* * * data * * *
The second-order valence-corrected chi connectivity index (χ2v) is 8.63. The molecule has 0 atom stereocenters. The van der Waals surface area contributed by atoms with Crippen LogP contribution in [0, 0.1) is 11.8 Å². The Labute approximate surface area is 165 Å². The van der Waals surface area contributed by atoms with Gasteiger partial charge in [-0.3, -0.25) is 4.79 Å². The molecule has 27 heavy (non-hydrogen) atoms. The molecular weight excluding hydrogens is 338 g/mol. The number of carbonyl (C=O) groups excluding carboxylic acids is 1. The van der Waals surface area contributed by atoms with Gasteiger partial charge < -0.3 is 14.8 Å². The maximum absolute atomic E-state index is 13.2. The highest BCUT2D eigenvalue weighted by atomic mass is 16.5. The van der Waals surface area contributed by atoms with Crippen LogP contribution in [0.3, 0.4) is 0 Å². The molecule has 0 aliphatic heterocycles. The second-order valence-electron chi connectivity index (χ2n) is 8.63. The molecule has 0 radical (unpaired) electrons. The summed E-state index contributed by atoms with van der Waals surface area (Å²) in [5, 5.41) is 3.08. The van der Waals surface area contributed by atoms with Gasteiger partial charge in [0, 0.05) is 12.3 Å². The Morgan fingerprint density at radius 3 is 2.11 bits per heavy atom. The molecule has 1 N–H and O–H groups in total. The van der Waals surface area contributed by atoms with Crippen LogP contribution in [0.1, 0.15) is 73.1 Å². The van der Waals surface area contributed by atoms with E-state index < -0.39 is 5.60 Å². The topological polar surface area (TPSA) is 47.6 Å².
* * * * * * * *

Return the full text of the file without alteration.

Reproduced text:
The second-order valence-corrected chi connectivity index (χ2v) is 8.63. The molecule has 0 atom stereocenters. The van der Waals surface area contributed by atoms with Crippen LogP contribution in [0, 0.1) is 11.8 Å². The Labute approximate surface area is 165 Å². The van der Waals surface area contributed by atoms with Gasteiger partial charge in [-0.3, -0.25) is 4.79 Å². The molecule has 27 heavy (non-hydrogen) atoms. The molecular weight excluding hydrogens is 338 g/mol. The number of carbonyl (C=O) groups excluding carboxylic acids is 1. The van der Waals surface area contributed by atoms with Gasteiger partial charge < -0.3 is 14.8 Å². The maximum absolute atomic E-state index is 13.2. The highest BCUT2D eigenvalue weighted by atomic mass is 16.5. The van der Waals surface area contributed by atoms with Crippen LogP contribution in [0.3, 0.4) is 0 Å². The molecule has 0 aliphatic heterocycles. The second-order valence-electron chi connectivity index (χ2n) is 8.63. The molecule has 0 radical (unpaired) electrons. The summed E-state index contributed by atoms with van der Waals surface area (Å²) in [5, 5.41) is 3.08. The van der Waals surface area contributed by atoms with Gasteiger partial charge in [0, 0.05) is 12.3 Å². The Morgan fingerprint density at radius 3 is 2.11 bits per heavy atom. The molecule has 1 N–H and O–H groups in total. The van der Waals surface area contributed by atoms with Crippen LogP contribution in [0.1, 0.15) is 73.1 Å². The van der Waals surface area contributed by atoms with E-state index < -0.39 is 5.60 Å². The topological polar surface area (TPSA) is 47.6 Å².